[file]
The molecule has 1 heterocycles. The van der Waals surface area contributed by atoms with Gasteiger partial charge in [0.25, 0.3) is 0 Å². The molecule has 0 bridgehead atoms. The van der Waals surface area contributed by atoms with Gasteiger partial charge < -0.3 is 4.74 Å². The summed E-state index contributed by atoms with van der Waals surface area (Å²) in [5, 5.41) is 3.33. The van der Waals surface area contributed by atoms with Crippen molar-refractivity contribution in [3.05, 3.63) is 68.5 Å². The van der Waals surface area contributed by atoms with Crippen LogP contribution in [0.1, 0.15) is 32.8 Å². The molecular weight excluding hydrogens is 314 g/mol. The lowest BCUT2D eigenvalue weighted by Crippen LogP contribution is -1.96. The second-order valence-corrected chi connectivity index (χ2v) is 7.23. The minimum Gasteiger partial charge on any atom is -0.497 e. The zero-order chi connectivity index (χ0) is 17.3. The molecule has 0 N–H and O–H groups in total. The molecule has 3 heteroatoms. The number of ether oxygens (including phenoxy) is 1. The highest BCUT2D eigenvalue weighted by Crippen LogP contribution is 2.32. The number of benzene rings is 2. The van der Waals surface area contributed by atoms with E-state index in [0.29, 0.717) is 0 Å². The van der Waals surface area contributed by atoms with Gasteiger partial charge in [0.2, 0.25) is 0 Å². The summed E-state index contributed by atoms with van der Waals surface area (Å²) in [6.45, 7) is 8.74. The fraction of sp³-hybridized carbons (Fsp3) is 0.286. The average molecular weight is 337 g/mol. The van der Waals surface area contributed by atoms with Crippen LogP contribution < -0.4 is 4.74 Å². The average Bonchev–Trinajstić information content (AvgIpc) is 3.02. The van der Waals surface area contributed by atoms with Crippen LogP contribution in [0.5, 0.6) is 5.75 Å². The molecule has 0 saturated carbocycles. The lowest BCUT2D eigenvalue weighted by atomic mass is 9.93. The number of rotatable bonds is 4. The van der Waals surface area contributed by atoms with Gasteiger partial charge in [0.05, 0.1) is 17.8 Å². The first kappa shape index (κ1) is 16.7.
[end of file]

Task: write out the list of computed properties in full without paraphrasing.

The molecule has 1 heterocycles. The van der Waals surface area contributed by atoms with Gasteiger partial charge in [0.25, 0.3) is 0 Å². The molecule has 0 bridgehead atoms. The van der Waals surface area contributed by atoms with Gasteiger partial charge < -0.3 is 4.74 Å². The summed E-state index contributed by atoms with van der Waals surface area (Å²) in [5, 5.41) is 3.33. The van der Waals surface area contributed by atoms with Crippen molar-refractivity contribution in [3.05, 3.63) is 68.5 Å². The van der Waals surface area contributed by atoms with Crippen LogP contribution in [0.1, 0.15) is 32.8 Å². The molecular weight excluding hydrogens is 314 g/mol. The lowest BCUT2D eigenvalue weighted by Crippen LogP contribution is -1.96. The second-order valence-corrected chi connectivity index (χ2v) is 7.23. The minimum Gasteiger partial charge on any atom is -0.497 e. The zero-order chi connectivity index (χ0) is 17.3. The molecule has 0 N–H and O–H groups in total. The molecule has 3 heteroatoms. The number of ether oxygens (including phenoxy) is 1. The highest BCUT2D eigenvalue weighted by Crippen LogP contribution is 2.32. The number of benzene rings is 2. The van der Waals surface area contributed by atoms with E-state index in [0.29, 0.717) is 0 Å². The van der Waals surface area contributed by atoms with Gasteiger partial charge in [0.2, 0.25) is 0 Å². The summed E-state index contributed by atoms with van der Waals surface area (Å²) in [6.45, 7) is 8.74. The fraction of sp³-hybridized carbons (Fsp3) is 0.286. The average molecular weight is 337 g/mol. The van der Waals surface area contributed by atoms with Crippen LogP contribution < -0.4 is 4.74 Å². The average Bonchev–Trinajstić information content (AvgIpc) is 3.02. The van der Waals surface area contributed by atoms with Crippen LogP contribution in [0.5, 0.6) is 5.75 Å². The molecule has 0 saturated carbocycles. The lowest BCUT2D eigenvalue weighted by atomic mass is 9.93. The number of rotatable bonds is 4. The van der Waals surface area contributed by atoms with Gasteiger partial charge in [0.05, 0.1) is 17.8 Å². The first kappa shape index (κ1) is 16.7.